Arthritis is inflammation of a joint. Symptoms of arthritis may include pain, swelling, redness, warmth, and limitation of movement.
There are over 100 types of arthritis. Three common types are osteoarthritis, rheumatoid arthritis, and gout.
- Osteoarthritis is a condition in which the cartilage that protects and cushions joints breaks down over time. Eventually, the bones—formerly separated by the cartilage—rub against each other, resulting in damage to the tissue and underlying bone and causing painful joint symptoms.
- Rheumatoid arthritis (RA) is an inflammation of the membranes or tissues lining the joints. Over time, rheumatoid arthritis may destroy the joint tissues, including cartilage, ligaments, tendons and bone, and, in rare but severe cases, may cause organ damage.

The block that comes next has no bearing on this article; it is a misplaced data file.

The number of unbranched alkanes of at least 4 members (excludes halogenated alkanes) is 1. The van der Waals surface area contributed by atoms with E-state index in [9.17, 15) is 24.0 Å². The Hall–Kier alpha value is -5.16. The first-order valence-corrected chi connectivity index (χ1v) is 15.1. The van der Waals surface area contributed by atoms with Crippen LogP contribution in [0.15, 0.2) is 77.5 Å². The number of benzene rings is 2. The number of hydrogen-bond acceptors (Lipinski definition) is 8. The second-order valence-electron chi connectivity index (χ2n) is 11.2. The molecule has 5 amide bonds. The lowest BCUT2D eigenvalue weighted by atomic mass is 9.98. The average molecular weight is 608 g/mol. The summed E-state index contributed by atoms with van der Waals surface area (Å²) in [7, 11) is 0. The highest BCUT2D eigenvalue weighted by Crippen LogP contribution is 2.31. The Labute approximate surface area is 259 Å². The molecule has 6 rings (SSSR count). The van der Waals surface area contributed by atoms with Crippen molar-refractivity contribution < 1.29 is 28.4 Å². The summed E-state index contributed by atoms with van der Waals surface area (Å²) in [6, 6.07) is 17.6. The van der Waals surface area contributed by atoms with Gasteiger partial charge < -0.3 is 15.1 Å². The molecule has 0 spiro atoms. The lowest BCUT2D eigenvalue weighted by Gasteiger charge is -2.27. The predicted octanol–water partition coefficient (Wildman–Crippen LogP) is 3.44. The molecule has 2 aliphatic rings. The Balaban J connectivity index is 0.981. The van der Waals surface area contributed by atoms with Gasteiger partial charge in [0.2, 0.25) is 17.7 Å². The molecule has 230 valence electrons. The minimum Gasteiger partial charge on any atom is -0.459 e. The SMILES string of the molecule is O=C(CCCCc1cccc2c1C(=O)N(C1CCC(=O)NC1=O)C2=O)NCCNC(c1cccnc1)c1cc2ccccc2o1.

- Gouty arthritis (gout) is an inflammatory joint disease that causes acute pain and swelling. It is a form of arthritis that develops when uric acid crystals form in and around the joints, commonly affecting the big toe joint (this symptom is called podagra). People who have gout may have a very painful attack in one or two joints followed by the total disappearance of all symptoms until the next attack.
|Primary Medical Reviewer||Anne C. Poinier, MD - Internal Medicine|
|Specialist Medical Reviewer||Stanford M. Shoor, MD - Rheumatology|
|Last Revised||April 8, 2011|